Shaeffer finds success on saxophone

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Story by Malia Myers

“There’s something incredibly thrilling about knowing that you moved this audience to tears because of how you played; it’s just very powerful,” Senior Kayla Shaeffer said about her passion for the saxophone.

Shaeffer began playing at an early age.  “I’ve been playing it since I was in fifth grade, so this is my eighth year,” she said.

She spends countless hours every week just practicing.  “I sacrifice a lot of my time and sanity,” Shaeffer said.  “I practice every day for an hour and a half, doing the same thing over and over to make every detail perfect, which can be really stressful.”

Her work ethic stands out amongst other students.  “She has the ability to work diligently on her own time to accomplish her goals. She’s able to do this without someone looking over her shoulder or making her work hard. She is driven as an individual to take her talents to the next level,” said music director, Shawn Harrell.

Band Director Clifton Thurmond observes this in her as well.  “Kayla is one of the few high school musicians that has the drive to be excellent at her craft; this sets her apart as a saxophonist from other students,” he said.

Shaeffer’s hard work has already began to take her places.  “I’ve been a member of the district band all four years of high school, so I’ve auditioned at state every year.  I was an alternate for the all-state band my sophomore year,” she said.

She worked harder than ever before to make the all-state band her junior year, but it was to little avail.  Due to poor weather, audition plans changed several times, so  “We had to record our auditions, and that threw me off…I kind of freaked out, flubbed a couple scales, and I knew it was coming, but it hurt so badly to not make it.”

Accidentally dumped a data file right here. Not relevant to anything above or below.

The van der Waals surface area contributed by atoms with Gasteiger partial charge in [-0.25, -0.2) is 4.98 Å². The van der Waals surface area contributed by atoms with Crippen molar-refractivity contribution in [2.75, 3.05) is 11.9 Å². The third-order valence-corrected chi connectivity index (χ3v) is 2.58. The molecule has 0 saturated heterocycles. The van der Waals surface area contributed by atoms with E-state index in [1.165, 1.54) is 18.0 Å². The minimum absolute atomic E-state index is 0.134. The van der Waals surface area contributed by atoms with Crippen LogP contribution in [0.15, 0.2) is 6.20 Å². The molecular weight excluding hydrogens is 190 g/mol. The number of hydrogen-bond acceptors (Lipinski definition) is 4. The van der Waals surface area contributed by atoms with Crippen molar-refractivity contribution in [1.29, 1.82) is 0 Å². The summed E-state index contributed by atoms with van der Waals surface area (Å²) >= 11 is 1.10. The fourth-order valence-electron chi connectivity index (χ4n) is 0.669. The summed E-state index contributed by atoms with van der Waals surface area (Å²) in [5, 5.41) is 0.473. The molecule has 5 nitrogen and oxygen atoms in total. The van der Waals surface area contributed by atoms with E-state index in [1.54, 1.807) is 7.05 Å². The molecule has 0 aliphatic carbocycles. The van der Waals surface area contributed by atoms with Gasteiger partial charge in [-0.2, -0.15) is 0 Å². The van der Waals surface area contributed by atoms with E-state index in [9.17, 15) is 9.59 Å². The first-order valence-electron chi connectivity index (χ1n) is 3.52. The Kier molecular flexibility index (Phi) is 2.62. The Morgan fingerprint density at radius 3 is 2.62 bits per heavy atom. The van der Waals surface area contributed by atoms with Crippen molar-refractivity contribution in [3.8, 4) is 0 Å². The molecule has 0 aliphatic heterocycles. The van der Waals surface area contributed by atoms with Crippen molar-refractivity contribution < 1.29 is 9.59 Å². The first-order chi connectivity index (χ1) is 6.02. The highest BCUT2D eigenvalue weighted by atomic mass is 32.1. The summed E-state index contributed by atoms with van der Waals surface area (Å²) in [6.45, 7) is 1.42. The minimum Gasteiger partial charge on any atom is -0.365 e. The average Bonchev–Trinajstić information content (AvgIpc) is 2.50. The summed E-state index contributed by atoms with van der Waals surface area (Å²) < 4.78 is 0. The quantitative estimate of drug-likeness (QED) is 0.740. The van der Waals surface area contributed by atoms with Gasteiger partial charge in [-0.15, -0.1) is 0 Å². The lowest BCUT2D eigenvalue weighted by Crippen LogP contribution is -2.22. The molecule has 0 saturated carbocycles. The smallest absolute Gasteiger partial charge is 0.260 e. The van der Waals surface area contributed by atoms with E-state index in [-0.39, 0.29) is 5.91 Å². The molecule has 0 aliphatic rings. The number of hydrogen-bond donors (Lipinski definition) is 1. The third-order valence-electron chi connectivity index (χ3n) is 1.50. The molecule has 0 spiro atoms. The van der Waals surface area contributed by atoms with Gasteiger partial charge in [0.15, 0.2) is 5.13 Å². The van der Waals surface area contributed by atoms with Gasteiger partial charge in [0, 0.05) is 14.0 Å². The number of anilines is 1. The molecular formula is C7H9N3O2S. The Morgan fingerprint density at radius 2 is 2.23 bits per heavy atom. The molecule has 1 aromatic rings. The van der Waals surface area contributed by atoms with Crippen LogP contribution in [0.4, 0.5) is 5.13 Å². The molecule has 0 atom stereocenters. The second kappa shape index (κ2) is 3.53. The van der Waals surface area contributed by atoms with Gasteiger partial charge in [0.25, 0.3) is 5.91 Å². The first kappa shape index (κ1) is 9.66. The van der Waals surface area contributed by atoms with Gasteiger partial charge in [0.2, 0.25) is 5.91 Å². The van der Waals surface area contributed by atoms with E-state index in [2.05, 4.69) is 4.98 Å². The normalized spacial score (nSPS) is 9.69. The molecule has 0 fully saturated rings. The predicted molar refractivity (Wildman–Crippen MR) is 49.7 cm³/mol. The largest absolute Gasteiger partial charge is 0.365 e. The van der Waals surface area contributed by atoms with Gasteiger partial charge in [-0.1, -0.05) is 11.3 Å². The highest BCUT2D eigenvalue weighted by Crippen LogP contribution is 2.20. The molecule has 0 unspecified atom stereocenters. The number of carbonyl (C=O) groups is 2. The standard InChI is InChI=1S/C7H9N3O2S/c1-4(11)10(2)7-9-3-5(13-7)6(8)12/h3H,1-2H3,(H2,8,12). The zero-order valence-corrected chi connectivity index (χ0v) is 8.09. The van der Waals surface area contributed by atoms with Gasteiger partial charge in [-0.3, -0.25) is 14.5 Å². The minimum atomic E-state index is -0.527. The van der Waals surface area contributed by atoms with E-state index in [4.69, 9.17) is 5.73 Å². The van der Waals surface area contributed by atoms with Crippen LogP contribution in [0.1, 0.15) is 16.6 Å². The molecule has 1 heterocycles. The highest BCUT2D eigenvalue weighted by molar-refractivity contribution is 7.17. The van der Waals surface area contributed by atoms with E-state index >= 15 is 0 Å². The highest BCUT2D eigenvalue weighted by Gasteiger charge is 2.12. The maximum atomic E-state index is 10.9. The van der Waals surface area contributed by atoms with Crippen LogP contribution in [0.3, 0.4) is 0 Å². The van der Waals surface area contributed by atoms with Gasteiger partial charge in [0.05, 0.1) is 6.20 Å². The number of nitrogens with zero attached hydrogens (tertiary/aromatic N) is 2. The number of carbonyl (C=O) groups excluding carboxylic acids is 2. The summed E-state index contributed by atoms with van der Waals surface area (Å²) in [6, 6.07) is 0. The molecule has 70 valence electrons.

Despite the major setback, Shaeffer used her experience as motivation to work even harder.  “We always try to prepare for the best audition we can, but we know going in that the best audition you’ll ever have is in your rehearsal, and it’s never going to be as good as you want it to be,” she said.

Luckily, working double time payed off for Shaeffer.  Not only did she make the all-state band, she even ranked first chair.  “I wasn’t expecting it…My mom started crying, I was freaking out, just calling my dad, my grandparents, my teacher, my friends, and I was just in shock; I couldn’t believe it,” said Shaeffer.

While Shaeffer’s achievements bring her great joy, the feeling she gets during a performance is second to none.  “I’m just up there putting out my entire self for everyone to examine through my music, and it’s ok to be that open with people.  You have to embrace the people around you,” she said.

Eight years ago, she fell in love with the instrument, but her love has continued to grow ever since. “I love the expressiveness of the instrument. Saxophone is able to have so many colors of sound, and it has a huge dynamic range,” said Shaeffer.  “I can barely use any breath and just have a very quiet, compact note, or I can play huge and aggressive…The range of emotion I can portray is astounding.”

Shaeffer’s recent high school experiences have helped her make a decision for the future.  “I’ve really solidified that I’m going into music education, and that this is what I want to do for the rest of my life,” she said.

“The plan currently stands that I’m going to be at Oklahoma for 6 years.  I have a five year scholarship, so I’m going to go for my masters.  Then, I may spend a few years teaching at a secondary level, only to go back and get my doctorate, so I can teach college kids,” said Shaeffer.

“She can go as far as she chooses to go because I know she works hard,” said Harrell.  “The thing about music as a career is that you have to juggle a lot of responsibilities and you have to keep a lot of irons on the fire to be successful.”

One thing for certain is that no matter which musical avenue Shaeffer takes, she will be sharing her musical gift with generations to come.

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